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Segway e-bikes powering the food delivery market

Segway is capitalising on the rapidly growing food delivery market with its customisable urban e-bike solutions. Zag speaks with one Segway customer striving to be Holland’s bicycle delivery frontrunner.

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As the food delivery market rapidly evolves, global micromobility provider Segway is joining the sphere with its Urban Series A200 e-bike model and B100 e-bike food delivery version.

While these models have been purchased by bike sharing operators like Swing, Dott and Spin, they are also specifically customised for couriers. 

“Segway’s A200 Series and B100 food delivery version e-bike showcase advanced battery performance, expanded cargo capacity, and courier-centric controls, representing product-centric design and engineering,” Segway-Ninebot’s Strategic Product Manager of the Commercial Mobility Business Division Yao Yao tells Zag Daily. 

“This focus ensures seamless, efficient deliveries, empowering food couriers to exceed customer expectations.”

A seamless ride

With three modes of power-assist to choose from, Segway’s e-bikes cater for all the surprises which may arise in urban travel, ensuring an effortless riding experience. 

With real-time detection of uphill manoeuvring, the Urban A200 series and B100 can automatically increase power to assist the rider with its Intelligent Cycling System.

Increased resistance and durability comes from the puncture-free Pu filled rubber tires in both the A200 and B100. This means that less maintenance is required when compared with air-filled tires.

With vehicle waterproof ratings of IPX4, a rating of IPX7 for both e-bike battery packs, a controller and IoT, both the A200 and B100 are fit to efficiently deliver food in any weather conditions across their range of more than 100 kilometres and 70 kilometres respectively for each battery swap.

The integrated dashboard on the A200 e-bike enables couriers to complete their deliveries with further ease. A phone holder not only assists with navigation purposes, but it also wirelessly charges the smartphone whilst on-the-job. Additionally, the multi-functional dashboard gives clear visual indicators regarding the vehicle’s status and battery level.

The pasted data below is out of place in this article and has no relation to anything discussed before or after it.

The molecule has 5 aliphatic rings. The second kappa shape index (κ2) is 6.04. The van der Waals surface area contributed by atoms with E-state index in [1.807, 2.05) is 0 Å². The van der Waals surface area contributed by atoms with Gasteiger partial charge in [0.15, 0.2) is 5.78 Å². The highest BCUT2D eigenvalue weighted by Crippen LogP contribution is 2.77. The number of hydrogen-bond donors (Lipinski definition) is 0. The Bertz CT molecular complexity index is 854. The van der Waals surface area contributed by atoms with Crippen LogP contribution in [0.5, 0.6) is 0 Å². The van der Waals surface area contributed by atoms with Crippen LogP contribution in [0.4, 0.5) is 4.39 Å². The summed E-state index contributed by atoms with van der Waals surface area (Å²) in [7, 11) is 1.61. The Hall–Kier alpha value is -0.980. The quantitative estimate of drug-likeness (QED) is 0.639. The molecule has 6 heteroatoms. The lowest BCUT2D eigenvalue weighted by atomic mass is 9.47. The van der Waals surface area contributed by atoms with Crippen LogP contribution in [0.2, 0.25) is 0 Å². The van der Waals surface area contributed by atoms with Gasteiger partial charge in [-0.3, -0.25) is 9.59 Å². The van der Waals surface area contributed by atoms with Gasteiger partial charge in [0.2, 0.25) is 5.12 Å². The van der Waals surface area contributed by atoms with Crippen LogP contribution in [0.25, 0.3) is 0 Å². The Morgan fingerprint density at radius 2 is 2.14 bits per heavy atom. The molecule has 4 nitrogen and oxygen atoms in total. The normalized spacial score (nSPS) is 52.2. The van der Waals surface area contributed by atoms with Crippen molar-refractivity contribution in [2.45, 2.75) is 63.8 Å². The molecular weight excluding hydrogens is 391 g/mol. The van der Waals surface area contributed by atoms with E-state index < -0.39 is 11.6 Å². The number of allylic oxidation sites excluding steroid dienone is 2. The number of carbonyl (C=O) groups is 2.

Ultimate security

Electronic locks incorporated into Segway’s e-bikes give couriers the reassurances they need when stopping off to collect and deliver food orders. 

The electronic wheel lock in the A200P and the B100 means riders can remotely lock their vehicle, speeding up the delivery process. Additionally, the vehicle will sound an alarm if it is illegally moved once locked. 

With the A200, electronic cables are integrated with the wheel of the e-bike which means the wheels automatically lock when users lock the cable. There is also an additional option to lock the vehicle using a strong steel cable which can be securely attached to street furniture.

Additionally, the ring-shaped status light which circles the B100 e-bike’s dashboard ensures that the courier is seen with 360-degree visibility, helping to reduce the rate of injury at night and in dark weather conditions.

Tailored for purpose

Segway has designed its e-bikes to be customisable which makes them well-suited to act as sustainable modes of transport for food deliveries in urban areas.

Considering the aspects of vehicle stability and mechanical characteristics, the dimensions of the rear bracket can be customised to align with those of a delivery box, making the vehicle a solid candidate for delivery purposes.

Deelfiets making a name for itself

One bike-sharing operator taking advantage of Segway’s customisable e-bikes for food delivery is Netherlands-based Deelfiets.

With hundreds of Segway’s A200 e-bikes, Deelfiets has designed a delivery box that fits on the front of each vehicle, with a capacity for 25 kilograms.

Segway food delivery

The operator tells Zag Daily that it is now in the process of designing a second delivery box located on the rear of each vehicle with an even larger capacity of 30 kilograms.

Boasting partnerships with reputable clients such as New York Pizza and Just Eat Takeaway, the delivery sector is a huge growth area for the company as it strives to be Holland’s bicycle delivery frontrunner. 

Due to increased demand, Deelfiets said it is looking to purchase a “significant sized” order of e-bikes in the coming months. 

Founder of Deelfiets Oumar Sylla tells Zag Daily why the food delivery service makes for a preferable business model over bike-sharing.

“Bike-sharing is pay-for-use so we don’t have visibility as to how many people will be using the bikes, but with the delivery market we know the turnover that we’ll get each week,” Oumar says.

Deelfiet’s food delivery service operates on a subscription basis, where each of its 17 client restaurants pays a modest monthly fee per bike. This offers the company regularity with its revenue whereas bike-sharing can depend on weather conditions and other external influences.

Future plans for Deelfiets include expanding its food delivery services across Holland, Belgium and Germany, as well as working with Segway towards achieving even more exciting prospects such as using the e-bike’s battery to keep food deliveries warm.

“The partnership that we have with Segway is very robust,” says Oumar. “They trust us and we trust their capacity to support our bold plans.”